Of course, a series made up entirely of Wham Episodes doesn’t have to be mere anarchy—or even if it does, that doesn’t mean that anarchy is necessarily a bad way to tell a story. With six storylines vying for center stage in each episode, The CW’s Jane the Virgin has been from the beginning one Wham Episode after another, and has thrived because of it. Before Jane, there was The Vampire Diaries, whose blaze across Twitter’s nascent social TV landscape was accelerated by fans’ shocked delight at the audacious, almost offensive speed with which it dispensed of plot twists that lesser supernatural soaps would have spent whole seasons milking. Series creators Julie Plec and Kevin Williamson “laughed in the face of sustainability and audience comfort,” Daniel Fienberg noted in his warm retrospective, written as that series neared its final bow. “To watch the show in [its first two] seasons was to sit with one’s jaw regularly agape as characters died or reversed moral direction and did things that seemed impossible for the writers to fix or live with, [only for] the writers [to find] ways to make nearly every wacky or bizarre choice land.”
This is all well and good, but Jane the Virgin and The Vampire Diaries—and hell, most of The CW’s current slate—have the upper hand over The Good Place in that they run twice as long as The Good Place does, and that they are, at their core, soaps, a genre for which Wham Episodes are the primary narrative engine. Limited by both its 22-minute runtime and the sitcom’s less soap-friendly storytelling, The Good Place can’t expect to thrive off a diet of Wham Episodes in the same way those CW shows can—and that’s before asking that the audience pick up some moral philosophy along the way. So, yeah, sure, I agree that The Good Place is the smartest dumbest show around, that it’s funny and great and good—but at some point, to pull off the serialization it seems to want to pull off, it has to have a consistent narrative that ties those things together with real emotional stakes and real consequences, and those consequences have to last, dammit. All these Wham Episodes we’ve gotten with particular frequency this season, in all their hard narrative and/or character reboots, have made it difficult to believe that real emotional stakes existed among any of the characters, save, perhaps, for Michael and Janet (and, possibly, Maya Rudolph’s Judge). To see the future storyline promised at the end of “Chidi Sees the Time-Knife,” and to know that at The Good Place’s pace, it couldn’t possibly last—of course I was disappointed.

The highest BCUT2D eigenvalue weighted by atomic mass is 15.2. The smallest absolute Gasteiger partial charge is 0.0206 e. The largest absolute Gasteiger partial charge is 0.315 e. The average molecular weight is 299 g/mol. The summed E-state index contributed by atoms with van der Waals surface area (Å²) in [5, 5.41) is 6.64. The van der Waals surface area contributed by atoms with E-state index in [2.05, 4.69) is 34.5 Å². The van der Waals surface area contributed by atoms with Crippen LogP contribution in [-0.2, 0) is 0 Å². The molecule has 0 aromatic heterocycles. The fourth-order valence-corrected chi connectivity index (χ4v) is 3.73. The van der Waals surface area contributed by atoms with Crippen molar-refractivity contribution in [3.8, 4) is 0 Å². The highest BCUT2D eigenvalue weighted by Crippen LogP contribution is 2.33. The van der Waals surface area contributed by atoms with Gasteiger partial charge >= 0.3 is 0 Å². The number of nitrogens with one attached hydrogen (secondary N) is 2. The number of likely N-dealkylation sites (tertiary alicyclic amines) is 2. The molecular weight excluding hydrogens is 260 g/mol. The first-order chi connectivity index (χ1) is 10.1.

And then the finale finally arrived, and with it, some greater insight into whether or not The Good Place will be slowing down in its fourth season to let the emotional stakes of the New Good Place develop before pulling the rug out from under us again. The good news: For the emotional impact borne by the whole Soul Squad at Chidi’s (William Jackson Harper) sacrifice to make sense, his reboot has to stick for longer than a few episodes. The better news: In their very human sit-down before Eleanor (Kristen Bell) has to finally introduce herself to Reboot Chidi as the architect, Eleanor and Janet are able to pull together a lot of the open emotional and narrative threads I’d been frustrated about, if in a grander, more philosophical way than I might have anticipated: “Can you just tell me the answer,” Eleanor begs Janet. “There has to be meaning to existence or else the universe is just made of pain.” “If there were an answer I could give you to how the universe works,” Janet tells her, “it wouldn’t be special. It would just be machinery fulfilling its cosmic design. It would just be a big, dumb food processor. But since nothing seems to make sense, when you find something or someone that does, it’s euphoria.”
Add to that exchange the fact that whether the humans get rebooted again or not, this experiment seems on its face to have established stakes for all of humanity, and the lasting narrative consequences I’ve been waiting for seem, finally, to be coming together. I mean, I do think there is something in between “big, dumb food processor” and “euphoria,” but for now, as Eleanor puts it before waking Reboot Chidi up, “I guess all I can do is embrace the pandemonium, find happiness in the unique insanity of being here, now.”
Alexis Gunderson is a TV critic and audiobibliophile. She can be found @AlexisKG.